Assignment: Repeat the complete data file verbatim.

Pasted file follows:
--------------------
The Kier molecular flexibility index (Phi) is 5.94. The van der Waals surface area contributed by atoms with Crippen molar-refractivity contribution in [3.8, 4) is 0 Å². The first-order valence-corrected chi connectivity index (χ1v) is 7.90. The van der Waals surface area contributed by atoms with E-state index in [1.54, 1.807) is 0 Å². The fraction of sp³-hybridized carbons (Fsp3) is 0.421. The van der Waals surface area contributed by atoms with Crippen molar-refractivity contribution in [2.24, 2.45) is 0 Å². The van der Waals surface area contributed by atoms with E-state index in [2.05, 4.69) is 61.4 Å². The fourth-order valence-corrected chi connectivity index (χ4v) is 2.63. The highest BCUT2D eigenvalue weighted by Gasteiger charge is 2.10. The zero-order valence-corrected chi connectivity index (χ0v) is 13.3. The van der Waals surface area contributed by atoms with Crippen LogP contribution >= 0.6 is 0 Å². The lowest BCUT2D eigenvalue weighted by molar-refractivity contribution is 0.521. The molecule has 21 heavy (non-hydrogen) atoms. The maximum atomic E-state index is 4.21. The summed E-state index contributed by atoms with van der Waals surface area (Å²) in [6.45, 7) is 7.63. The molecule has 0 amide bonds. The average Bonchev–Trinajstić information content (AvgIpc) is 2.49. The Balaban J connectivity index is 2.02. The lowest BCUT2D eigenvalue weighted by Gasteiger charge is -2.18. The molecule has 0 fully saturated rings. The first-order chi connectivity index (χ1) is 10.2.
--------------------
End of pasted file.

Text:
The Kier molecular flexibility index (Phi) is 5.94. The van der Waals surface area contributed by atoms with Crippen molar-refractivity contribution in [3.8, 4) is 0 Å². The first-order valence-corrected chi connectivity index (χ1v) is 7.90. The van der Waals surface area contributed by atoms with E-state index in [1.54, 1.807) is 0 Å². The fraction of sp³-hybridized carbons (Fsp3) is 0.421. The van der Waals surface area contributed by atoms with Crippen molar-refractivity contribution in [2.24, 2.45) is 0 Å². The van der Waals surface area contributed by atoms with E-state index in [2.05, 4.69) is 61.4 Å². The fourth-order valence-corrected chi connectivity index (χ4v) is 2.63. The highest BCUT2D eigenvalue weighted by Gasteiger charge is 2.10. The zero-order valence-corrected chi connectivity index (χ0v) is 13.3. The van der Waals surface area contributed by atoms with Crippen LogP contribution >= 0.6 is 0 Å². The lowest BCUT2D eigenvalue weighted by molar-refractivity contribution is 0.521. The molecule has 21 heavy (non-hydrogen) atoms. The maximum atomic E-state index is 4.21. The summed E-state index contributed by atoms with van der Waals surface area (Å²) in [6.45, 7) is 7.63. The molecule has 0 amide bonds. The average Bonchev–Trinajstić information content (AvgIpc) is 2.49. The Balaban J connectivity index is 2.02. The lowest BCUT2D eigenvalue weighted by Gasteiger charge is -2.18. The molecule has 0 fully saturated rings. The first-order chi connectivity index (χ1) is 10.2.